Un hombre es más barato que una mula.”
— Guatemalan saying which in English means “a man is cheaper than a mule.”
About a year ago, when I was becoming interested in moving to South Florida and experiencing its diverse Latin culture, I read a book called “The Opens Veins of Latin America,” by Uruguayan journalist Eduardo Galeano. With passionate and fiery rhetoric, the author chronologically follows the history of Latin America and how the continent’s development was stifled, abused and economically exploited by the West and how Latin America’s modern troubles were rooted in the past of unbridled greed of European colonization and American imperialism. Because of these outside influences and the disease, institutions, and violence they brought with them, he argues, much of the Caribbean, Central America, and South America were unable to establish their own independent industries and infrastructures, resulting in the relative paucity of wealth and stability that prevails to this day.
Guatemala is one the countries that has suffered the most from this foreign intervention. Since the Spanish first arrived in the early 16th century, Guatemala has faced unspeakable sorrow and horror. Even with an unfathomable 90% of the indigenous population wiped out due to Old World diseases such as smallpox and typhoid, it took almost two brutal and bloody centuries for the invaders to totally quell the Mayan tribes in 1697. The native people were then enslaved and put to work by the mixed-race and pure European upper class. When they rebelled and more were slaughtered, slaves were brought from Africa to replace them and Catholicism introduced to make the “savages” more docile. After more than a century of this injustice, the Guatemalans achieved independence, only to withstand multiple governmental coups and class warfare between the creole and mestizo landowners and those with Mayan heritage. These racial and socioeconomic tensions persisted until a peace accord was negotiated by the United Nations in 1996, ending an extremely ghastly civil war.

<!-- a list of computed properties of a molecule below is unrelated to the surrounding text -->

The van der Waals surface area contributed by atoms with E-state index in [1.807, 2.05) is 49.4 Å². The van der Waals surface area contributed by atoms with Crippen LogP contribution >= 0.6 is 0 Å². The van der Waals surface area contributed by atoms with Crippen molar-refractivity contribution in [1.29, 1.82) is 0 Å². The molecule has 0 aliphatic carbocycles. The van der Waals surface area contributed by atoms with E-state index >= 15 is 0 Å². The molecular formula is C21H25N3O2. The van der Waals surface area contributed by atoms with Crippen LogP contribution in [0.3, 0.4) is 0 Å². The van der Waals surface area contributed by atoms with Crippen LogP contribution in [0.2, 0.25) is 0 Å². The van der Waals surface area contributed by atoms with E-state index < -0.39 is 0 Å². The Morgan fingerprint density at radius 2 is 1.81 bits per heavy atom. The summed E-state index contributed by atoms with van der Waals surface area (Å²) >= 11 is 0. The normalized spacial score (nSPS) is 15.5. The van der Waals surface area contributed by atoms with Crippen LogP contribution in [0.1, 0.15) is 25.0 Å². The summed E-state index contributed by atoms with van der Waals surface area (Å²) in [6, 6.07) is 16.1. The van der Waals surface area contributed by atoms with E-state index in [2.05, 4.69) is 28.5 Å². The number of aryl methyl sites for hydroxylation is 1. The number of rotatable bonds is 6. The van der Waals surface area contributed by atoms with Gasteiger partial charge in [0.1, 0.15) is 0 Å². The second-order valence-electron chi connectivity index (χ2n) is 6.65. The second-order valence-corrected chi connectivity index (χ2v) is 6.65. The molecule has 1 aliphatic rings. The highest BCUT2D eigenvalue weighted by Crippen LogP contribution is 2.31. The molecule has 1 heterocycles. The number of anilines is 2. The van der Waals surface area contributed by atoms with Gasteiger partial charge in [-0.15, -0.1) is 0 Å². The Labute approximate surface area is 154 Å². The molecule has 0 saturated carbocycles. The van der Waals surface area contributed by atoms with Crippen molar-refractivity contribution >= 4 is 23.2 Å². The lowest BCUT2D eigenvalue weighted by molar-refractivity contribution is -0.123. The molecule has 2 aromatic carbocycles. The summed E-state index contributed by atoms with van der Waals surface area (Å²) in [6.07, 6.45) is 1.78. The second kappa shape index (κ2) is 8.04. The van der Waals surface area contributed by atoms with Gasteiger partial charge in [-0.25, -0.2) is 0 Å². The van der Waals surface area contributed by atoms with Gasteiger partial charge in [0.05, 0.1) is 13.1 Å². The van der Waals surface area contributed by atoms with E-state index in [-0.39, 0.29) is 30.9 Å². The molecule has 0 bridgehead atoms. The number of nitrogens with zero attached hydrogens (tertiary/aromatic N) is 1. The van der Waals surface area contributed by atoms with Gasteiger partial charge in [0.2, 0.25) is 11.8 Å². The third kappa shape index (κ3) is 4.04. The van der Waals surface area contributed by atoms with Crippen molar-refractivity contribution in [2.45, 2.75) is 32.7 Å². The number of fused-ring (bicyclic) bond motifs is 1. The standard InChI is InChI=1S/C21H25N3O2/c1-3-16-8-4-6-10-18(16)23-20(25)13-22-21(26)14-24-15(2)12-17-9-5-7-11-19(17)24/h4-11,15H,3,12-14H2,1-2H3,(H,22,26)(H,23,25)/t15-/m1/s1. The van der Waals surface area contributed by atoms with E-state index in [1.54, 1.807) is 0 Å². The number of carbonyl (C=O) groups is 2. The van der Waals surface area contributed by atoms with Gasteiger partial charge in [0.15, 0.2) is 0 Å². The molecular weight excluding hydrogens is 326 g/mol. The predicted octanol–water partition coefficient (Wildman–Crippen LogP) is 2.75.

The role the United States had in undermining Guatemala’s progress is also outraging and shockingly recent. Under the discretion of the dictator Jorge Ubico in the 1930s, most of the peasantry was expelled from their farms and the land was given to the United Fruit Company, a U.S. corporation, vastly enriching the corrupt despot and–without any other work available–turned the former landowners into wage slaves. A revolution in 1944 brought hope: democratically elected reformers came to power and gave the land back to the farmers, but soon afterwards a U.S. led coup displaced the government in favor of yet another dictator. The excuse the U.S. government used to intervene in the affairs of Guatemala was that it feared communist influence, but this was a blatant lie: the president in power actually wanted a moderate and capitalist society. He even banned unions and actually sent communists to jail.
Further examination of the financial interests and entanglements several U.S. officials had with the United Fruit Company revealed the true motivation for the U.S. government’s subversive and morally destitute actions. Before he was appointed Secretary of State, John Foster Dulles, owned a law firm that had represented the U.F.C. His brother, Allen Dulles, was even further corrupt: somehow he was simultaneously the director of the C.I.A and a board member of the U.F.C. Even President Eisenhower’s personal secretary was involved, as she was married to the primary lobbyist in Washington for the U.F.C.
This is the kind of history the U.S. school system neglects to tell its students, which I suppose they might do because educators don’t want to foment rebellion in the classroom, but it’s plausible the cultivation of loyal, flag-waving students is actually what the government perversely desires. In the grand scale of things, I think the U.S. democracy has mostly been a force for good (at least in comparison to dictatorship and monarchy) and a beacon of hope for repressed nations yearning for freedom. It has to be acknowledged, however, that this same hope has only occasionally been fulfilled by the U.S. itself. There are many more events–more than I am capable of listing–besides the interference in Guatemala that show how nefarious my country can be. The future looks pessimistic as well: the election of Donald Trump shows the U.S. has taken a massive step back from achieving its promise of justice and equality for all. The vile emotion of nationalism, which Albert Einstein famously declared, “…is an infantile disease. It is the measles of mankind” is still hideously present within American society. Perhaps the education system is a good place to start removing this noxious weed. We as citizens and students shouldn’t have the truth hidden from us and we don’t need to be protected from it for the misguided reasons of patriotism. If we are given the objective truth about our history and government from the start, maybe then we can elect better leaders with stronger intellects and principled stances instead of shallow, halfway illiterate reality-TV stars.